The lady in the FTTP Connections department told me my only option was BT as they had 'made an investment in the development'. When I pointed out that it sounded like BT had monopolised my choice as a consumer, she said 'other suppliers had the opportunity to provide a service but had chosen not to'.
A couple of years ago, we went through a phase where brownfield FTTP sites (ie not new build) were being quoted excess construction charges by Openreach, in order to connect to the FTTP infrastructure, even if it was just across the street. That felt strange too, when FTTC orders would never get any kind of ECC charge.
The problem seemed to go away when BT (at retail level) chose to consume the excess construction charges without passing them on to the householder; other ISPs would not match that offer.
I always wondered, then, if this was one reason why other mass-market/cheap ISPs didn't want to get involved - because it would mean getting involved with ECCs, and possibly having to pay out for them.
This concerns me. Does this mean that it's BT and not Openreach who provide the line in this scenario?
I wonder, then, in your case: has BT chosen to pay some excess construction charge.
If it's Openreach, I don't see how they can legally do this, as it was my understanding is that they had to offer their infrastructure to wholesale. I'm hoping someone here can shed some light on this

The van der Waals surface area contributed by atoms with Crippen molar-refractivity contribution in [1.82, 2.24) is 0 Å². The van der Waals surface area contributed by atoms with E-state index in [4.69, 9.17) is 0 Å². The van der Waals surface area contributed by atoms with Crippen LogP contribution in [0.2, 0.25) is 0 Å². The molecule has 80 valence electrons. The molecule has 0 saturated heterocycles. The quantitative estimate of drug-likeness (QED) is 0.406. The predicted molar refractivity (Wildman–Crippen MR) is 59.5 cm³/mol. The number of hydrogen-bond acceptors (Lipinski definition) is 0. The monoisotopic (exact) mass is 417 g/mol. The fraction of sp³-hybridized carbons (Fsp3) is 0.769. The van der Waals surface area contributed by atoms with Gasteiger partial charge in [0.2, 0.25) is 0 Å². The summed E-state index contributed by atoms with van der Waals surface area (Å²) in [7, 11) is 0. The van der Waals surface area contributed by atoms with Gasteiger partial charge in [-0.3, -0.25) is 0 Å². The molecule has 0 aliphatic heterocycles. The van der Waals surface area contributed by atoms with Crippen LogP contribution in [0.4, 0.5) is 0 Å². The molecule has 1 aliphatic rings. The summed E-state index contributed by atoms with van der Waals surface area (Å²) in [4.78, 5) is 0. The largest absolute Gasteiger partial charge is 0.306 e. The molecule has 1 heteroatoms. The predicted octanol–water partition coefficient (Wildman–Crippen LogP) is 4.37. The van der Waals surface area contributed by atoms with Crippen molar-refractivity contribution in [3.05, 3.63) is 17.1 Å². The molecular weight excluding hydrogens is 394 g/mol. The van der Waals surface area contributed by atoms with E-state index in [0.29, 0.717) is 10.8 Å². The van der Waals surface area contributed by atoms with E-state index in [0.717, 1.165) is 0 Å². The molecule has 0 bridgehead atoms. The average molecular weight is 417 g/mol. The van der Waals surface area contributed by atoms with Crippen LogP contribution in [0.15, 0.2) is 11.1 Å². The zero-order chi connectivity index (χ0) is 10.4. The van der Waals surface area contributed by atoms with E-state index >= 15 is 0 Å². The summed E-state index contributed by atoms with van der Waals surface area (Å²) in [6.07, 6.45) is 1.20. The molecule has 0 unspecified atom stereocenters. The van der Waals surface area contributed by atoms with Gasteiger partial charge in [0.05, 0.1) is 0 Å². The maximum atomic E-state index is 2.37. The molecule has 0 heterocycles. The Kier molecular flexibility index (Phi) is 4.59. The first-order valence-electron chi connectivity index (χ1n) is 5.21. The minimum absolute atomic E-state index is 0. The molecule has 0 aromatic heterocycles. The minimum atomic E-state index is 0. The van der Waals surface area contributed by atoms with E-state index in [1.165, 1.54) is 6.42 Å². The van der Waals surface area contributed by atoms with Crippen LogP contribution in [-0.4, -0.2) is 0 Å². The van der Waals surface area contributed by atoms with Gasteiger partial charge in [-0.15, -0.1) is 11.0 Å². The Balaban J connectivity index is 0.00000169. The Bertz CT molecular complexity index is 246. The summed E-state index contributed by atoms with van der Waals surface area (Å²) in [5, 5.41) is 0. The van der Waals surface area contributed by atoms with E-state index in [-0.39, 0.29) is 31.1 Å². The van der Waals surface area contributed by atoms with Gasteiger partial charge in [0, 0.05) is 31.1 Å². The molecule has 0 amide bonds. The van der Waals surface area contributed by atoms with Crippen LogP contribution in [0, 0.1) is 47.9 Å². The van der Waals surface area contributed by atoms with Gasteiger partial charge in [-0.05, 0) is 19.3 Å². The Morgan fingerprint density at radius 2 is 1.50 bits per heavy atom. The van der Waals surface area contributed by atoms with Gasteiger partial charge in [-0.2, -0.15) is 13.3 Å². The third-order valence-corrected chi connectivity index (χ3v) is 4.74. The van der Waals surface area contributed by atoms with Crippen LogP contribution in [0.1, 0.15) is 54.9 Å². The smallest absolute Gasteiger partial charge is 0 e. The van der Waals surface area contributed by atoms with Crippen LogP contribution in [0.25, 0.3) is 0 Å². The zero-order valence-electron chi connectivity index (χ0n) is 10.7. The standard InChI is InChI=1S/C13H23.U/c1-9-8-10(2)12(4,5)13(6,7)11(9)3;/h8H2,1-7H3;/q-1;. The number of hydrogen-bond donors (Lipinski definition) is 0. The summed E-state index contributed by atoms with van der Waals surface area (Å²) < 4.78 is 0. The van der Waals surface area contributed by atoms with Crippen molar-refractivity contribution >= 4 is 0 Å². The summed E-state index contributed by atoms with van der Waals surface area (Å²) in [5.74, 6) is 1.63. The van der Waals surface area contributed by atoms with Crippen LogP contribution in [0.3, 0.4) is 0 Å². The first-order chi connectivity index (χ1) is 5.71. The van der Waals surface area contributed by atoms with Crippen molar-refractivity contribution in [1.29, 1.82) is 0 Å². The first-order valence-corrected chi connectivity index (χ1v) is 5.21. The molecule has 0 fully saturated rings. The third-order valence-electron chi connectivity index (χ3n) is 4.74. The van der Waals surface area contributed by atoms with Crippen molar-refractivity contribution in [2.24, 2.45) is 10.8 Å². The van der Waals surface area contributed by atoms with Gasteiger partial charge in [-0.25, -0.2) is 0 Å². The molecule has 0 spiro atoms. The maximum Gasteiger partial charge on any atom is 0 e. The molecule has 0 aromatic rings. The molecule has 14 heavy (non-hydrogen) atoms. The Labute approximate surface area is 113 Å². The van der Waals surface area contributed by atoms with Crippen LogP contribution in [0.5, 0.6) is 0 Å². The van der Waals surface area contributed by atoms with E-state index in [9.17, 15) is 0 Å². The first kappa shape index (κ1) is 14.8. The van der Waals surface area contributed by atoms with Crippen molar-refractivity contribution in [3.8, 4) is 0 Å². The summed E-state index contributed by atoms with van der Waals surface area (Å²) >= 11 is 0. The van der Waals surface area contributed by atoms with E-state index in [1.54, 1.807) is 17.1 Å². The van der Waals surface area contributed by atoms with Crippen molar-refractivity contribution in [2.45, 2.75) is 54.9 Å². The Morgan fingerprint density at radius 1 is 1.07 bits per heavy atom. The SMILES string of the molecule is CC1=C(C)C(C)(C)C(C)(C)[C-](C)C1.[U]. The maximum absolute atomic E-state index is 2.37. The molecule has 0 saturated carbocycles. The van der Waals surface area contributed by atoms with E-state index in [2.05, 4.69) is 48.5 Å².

The legal position is more complicated than that.
First, it is down to the developer to decide who to engage to provide utility services. They don't have to choose BT. The government is keen to ensure there is competition in supply to new-builds.
But conversely, the law has put in place a USO requirement that BT provides (at minimum) a line capable of voice service and 28kb dial-up speeds. However, this USO comes with the ability to charge ECC's, and (importantly) doesn't apply if the land-owner is not giving permission for Openreach to install their equipment.
The roads on new-build sites are private, until everything has finished, and been adopted by the council. Openreach has no right to use them unless the developer agrees.
So ... some developers choose a different supplier for fibre services. Anyone buying a house is essentially locked-in to that supplier (see the mention of "see the light" above) at least until the road gets adopted ... perhaps 3 years after building has finished.
I also wonder what happens to some of these estates being built without proper freeholds.
So you are in a strange legal limbo in a new-build. As it is feasible for a developer to reach some kind of lock-in agreement with a third party fibre supplier, I wonder if it is also possible for a developer to lock-in BT as a supplier instead ... at least until adoption.
It's only a theory ... and I could see how BT's name could become mud for doing it. But it might also be the only way that excess construction charges can be recouped. I wouldn't put it past a developer